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5G and the future of live event broadcasting

Imagine watching a football game from home and being able to toggle between different perspectives—one moment looking over the entire field of play, the next seeing it the way coaches do, from the sidelines, and the next, perhaps, watching it unfold from the perspective of a player on the field. Or maybe you’re attending a concert in person, and, even if you’re in the seats farthest from the stage, you can get a close-up view of the performer or watch a behind-the-scenes livestream on your phone.

5G is already reshaping live event coverage for broadcasters and viewers alike, and these are just two examples of what could, in the next few years, become common for many live events. For broadcasters, the technology has the potential to reduce production costs and open up new creative possibilities for covering sporting events, concerts, news-related moments and more. For viewers and fans at home or at the event, 5G could lead to a more tailored, immersive experience that could change expectations around what event coverage should be.

“We’re shifting toward a more mobile, more nimble kind of journalism,” says John V. Pavlik, Ph.D., professor of journalism and media studies at Rutgers University. “The media can respond more quickly and be where the stories are happening, whether it’s sports or an Emmy Awards ceremony or breaking news.”

This creates the prospect of more and different live broadcast content that can be tailored and made more relevant to a user’s needs and interests.

Reducing costs, boosting coverage
Traditional television live broadcasting relies on trucks that can transmit a live signal—often via satellite uplink—back to a TV studio or network broadcasting center. 5G could make some of those trucks unnecessary, because it offers the potential to transmit massive amounts of data, including high-resolution video, from a device such as a cell phone directly to the studio.

“Broadcasters will be able to have journalists in more places, and they won’t need to have five trucks to be in five places,” Pavlik says. Although TV stations may still want to use a truck in some cases, Pavlik says, for many live situations, they might deploy one- or two-person teams equipped with devices that connect directly to public 5G networks.

This could help reduce production costs by up to 90%, according to mobile network industry group GSMA. The technology can also simplify broadcast productions.

“With 5G, you can connect cameras wirelessly without having to worry about running a bunch of cables,” says Eric Nagy, director of sports partnerships and innovation at Verizon.

This could lower the cost of newsgathering overall, making 5G a potential boon for local journalism, which often faces budget constraints that can impact coverage, Pavlik says.

Changing viewer experiences

For big events, 5G enables more complex coverage, Pavlik says. While fans get the excitement of a shared live experience, when connected to the mobile network they can also use 5G-enabled devices to toggle between an array of additional perspectives and content.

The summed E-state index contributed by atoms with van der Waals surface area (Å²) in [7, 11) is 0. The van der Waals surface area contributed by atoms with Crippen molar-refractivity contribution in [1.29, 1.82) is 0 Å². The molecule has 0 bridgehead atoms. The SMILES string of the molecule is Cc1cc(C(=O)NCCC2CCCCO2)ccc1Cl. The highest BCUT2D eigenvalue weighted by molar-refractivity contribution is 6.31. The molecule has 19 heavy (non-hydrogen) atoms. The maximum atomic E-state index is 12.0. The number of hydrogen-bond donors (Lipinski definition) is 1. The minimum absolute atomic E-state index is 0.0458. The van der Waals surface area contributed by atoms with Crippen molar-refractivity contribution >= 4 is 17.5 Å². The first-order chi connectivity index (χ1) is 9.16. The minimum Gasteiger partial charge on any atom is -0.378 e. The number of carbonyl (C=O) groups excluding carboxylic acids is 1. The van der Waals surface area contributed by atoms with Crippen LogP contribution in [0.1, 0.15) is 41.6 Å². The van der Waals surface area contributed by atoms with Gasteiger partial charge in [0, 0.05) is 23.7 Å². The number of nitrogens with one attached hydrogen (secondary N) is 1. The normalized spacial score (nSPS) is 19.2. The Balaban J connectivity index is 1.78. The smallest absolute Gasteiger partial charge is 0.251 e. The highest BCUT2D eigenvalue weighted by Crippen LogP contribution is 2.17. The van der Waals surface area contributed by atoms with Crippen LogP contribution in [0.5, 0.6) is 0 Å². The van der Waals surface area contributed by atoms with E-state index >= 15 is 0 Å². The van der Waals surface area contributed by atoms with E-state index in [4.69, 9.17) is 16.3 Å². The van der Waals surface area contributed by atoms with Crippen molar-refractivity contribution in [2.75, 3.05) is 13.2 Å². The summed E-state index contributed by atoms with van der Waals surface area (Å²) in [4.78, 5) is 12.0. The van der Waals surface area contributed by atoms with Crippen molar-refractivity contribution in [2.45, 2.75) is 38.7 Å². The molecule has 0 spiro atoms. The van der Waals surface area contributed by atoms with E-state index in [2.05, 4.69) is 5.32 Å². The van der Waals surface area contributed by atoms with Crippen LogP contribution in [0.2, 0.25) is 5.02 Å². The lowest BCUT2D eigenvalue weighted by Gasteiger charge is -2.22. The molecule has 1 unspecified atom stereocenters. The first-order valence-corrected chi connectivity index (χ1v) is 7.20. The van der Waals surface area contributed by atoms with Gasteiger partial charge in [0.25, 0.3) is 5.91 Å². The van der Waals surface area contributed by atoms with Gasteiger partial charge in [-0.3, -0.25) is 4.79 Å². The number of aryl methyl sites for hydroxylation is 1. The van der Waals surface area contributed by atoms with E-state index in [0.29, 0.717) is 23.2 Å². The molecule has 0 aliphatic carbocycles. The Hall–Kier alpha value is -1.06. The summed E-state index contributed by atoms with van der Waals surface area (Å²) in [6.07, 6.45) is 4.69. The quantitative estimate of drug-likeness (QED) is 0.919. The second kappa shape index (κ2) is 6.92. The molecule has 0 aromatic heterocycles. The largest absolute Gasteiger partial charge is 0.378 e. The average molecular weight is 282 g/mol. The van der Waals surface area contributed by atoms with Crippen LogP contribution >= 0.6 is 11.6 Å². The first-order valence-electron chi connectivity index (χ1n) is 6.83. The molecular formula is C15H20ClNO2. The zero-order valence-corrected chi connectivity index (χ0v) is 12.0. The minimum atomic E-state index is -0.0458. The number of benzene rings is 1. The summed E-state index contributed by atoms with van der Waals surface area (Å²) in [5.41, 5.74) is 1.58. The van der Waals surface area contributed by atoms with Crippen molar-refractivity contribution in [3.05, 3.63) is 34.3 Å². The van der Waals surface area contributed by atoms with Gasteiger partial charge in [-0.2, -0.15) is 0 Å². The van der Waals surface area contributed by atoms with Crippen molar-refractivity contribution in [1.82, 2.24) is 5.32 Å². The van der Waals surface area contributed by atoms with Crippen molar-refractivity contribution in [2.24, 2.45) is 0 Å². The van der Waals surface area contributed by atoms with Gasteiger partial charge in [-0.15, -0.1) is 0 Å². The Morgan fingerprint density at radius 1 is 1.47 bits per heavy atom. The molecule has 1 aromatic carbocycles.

At the 2022 Indianapolis 500, for example, connected fans with 5G-capable devices and the official INDYCAR app could customize the way they watched the race by choosing from among seven real-time angles of the race—the main broadcast plus six others. It was made possible by Verizon’s 5G Ultra Wideband, available in select areas, and 5G Multi-View for those at the venue.

At the same time, fans watching from home could get their own immersive experience of the race through an augmented reality (AR) portal powered on the back end by 5G called Verizon 5G Ultra Pass. The portal provided 360-degree views and exclusive camera angles.

Pavlik imagines a world where 5G’s potential for high speed and low latency, along with the availability of ever more cameras and features, could allow broadcasters to create an even more immersive experience for viewers. Instead of using phones as second screens while they watch at home, viewers could have more access to full virtual reality experiences during live events.

“These immersive productions can give fans a real sense of presence and access,” Pavlik says. It’s a combination of real life and the metaverse that artists are already toying with.

For instance, Verizon’s 5G Labs partnered with Capitol Music Group and Motown Records, along with Motown artist TheHxliday, to create an immersive concert experience in 2021. TheHxliday performed live on a virtual computer-generated set. His performance was transmitted in 180-degree livestreams that were available through, among other platforms, Oculus VR goggles.

Foreseeing a future with fans in focus
Wherever 5G takes live broadcasting of major events in the future, one thing is certain: The viewers—and fans—will always be the focus. And broadcasters want to give them the chance to have a unique experience.

“People like to customize things,” Pavlik says. “I watch the concert from this side, you watch it from that side. It’s still the concert, but I experienced it a little differently.” As the technology evolves, it’s likely that viewers will increasingly be able to choose their own version of a live event, with an individualized viewpoint, even as they watch in their living room with family members or attend an event with thousands of other people. Verizon

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